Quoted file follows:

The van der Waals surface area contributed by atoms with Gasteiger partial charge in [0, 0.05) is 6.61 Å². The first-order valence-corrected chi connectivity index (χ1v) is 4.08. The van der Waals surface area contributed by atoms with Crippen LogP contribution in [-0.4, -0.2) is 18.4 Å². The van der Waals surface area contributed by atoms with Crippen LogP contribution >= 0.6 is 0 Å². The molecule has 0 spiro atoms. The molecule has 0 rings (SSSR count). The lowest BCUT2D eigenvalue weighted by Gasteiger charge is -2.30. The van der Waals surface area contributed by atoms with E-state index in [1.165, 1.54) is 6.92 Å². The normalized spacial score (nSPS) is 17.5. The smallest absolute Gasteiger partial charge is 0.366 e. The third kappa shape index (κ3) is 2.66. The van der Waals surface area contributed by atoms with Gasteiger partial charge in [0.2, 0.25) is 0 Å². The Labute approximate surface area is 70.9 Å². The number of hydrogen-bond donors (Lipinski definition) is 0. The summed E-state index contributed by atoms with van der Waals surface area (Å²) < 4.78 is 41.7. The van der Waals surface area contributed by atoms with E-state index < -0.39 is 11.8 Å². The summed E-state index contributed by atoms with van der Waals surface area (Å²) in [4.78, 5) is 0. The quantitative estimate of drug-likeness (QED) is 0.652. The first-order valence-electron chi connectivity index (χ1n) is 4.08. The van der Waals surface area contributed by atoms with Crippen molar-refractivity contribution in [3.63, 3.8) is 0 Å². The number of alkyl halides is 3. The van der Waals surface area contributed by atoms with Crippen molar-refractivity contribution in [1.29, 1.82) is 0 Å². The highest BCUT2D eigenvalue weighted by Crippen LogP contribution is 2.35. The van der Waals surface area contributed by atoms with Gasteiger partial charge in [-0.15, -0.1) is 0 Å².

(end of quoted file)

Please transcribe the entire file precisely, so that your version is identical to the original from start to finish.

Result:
The van der Waals surface area contributed by atoms with Gasteiger partial charge in [0, 0.05) is 6.61 Å². The first-order valence-corrected chi connectivity index (χ1v) is 4.08. The van der Waals surface area contributed by atoms with Crippen LogP contribution in [-0.4, -0.2) is 18.4 Å². The van der Waals surface area contributed by atoms with Crippen LogP contribution >= 0.6 is 0 Å². The molecule has 0 spiro atoms. The molecule has 0 rings (SSSR count). The lowest BCUT2D eigenvalue weighted by Gasteiger charge is -2.30. The van der Waals surface area contributed by atoms with E-state index in [1.165, 1.54) is 6.92 Å². The normalized spacial score (nSPS) is 17.5. The smallest absolute Gasteiger partial charge is 0.366 e. The third kappa shape index (κ3) is 2.66. The van der Waals surface area contributed by atoms with Gasteiger partial charge in [0.2, 0.25) is 0 Å². The Labute approximate surface area is 70.9 Å². The number of hydrogen-bond donors (Lipinski definition) is 0. The summed E-state index contributed by atoms with van der Waals surface area (Å²) < 4.78 is 41.7. The van der Waals surface area contributed by atoms with E-state index < -0.39 is 11.8 Å². The summed E-state index contributed by atoms with van der Waals surface area (Å²) in [4.78, 5) is 0. The quantitative estimate of drug-likeness (QED) is 0.652. The first-order valence-electron chi connectivity index (χ1n) is 4.08. The van der Waals surface area contributed by atoms with Crippen molar-refractivity contribution in [3.63, 3.8) is 0 Å². The number of alkyl halides is 3. The van der Waals surface area contributed by atoms with Crippen molar-refractivity contribution in [1.29, 1.82) is 0 Å². The highest BCUT2D eigenvalue weighted by Crippen LogP contribution is 2.35. The van der Waals surface area contributed by atoms with Gasteiger partial charge in [-0.15, -0.1) is 0 Å².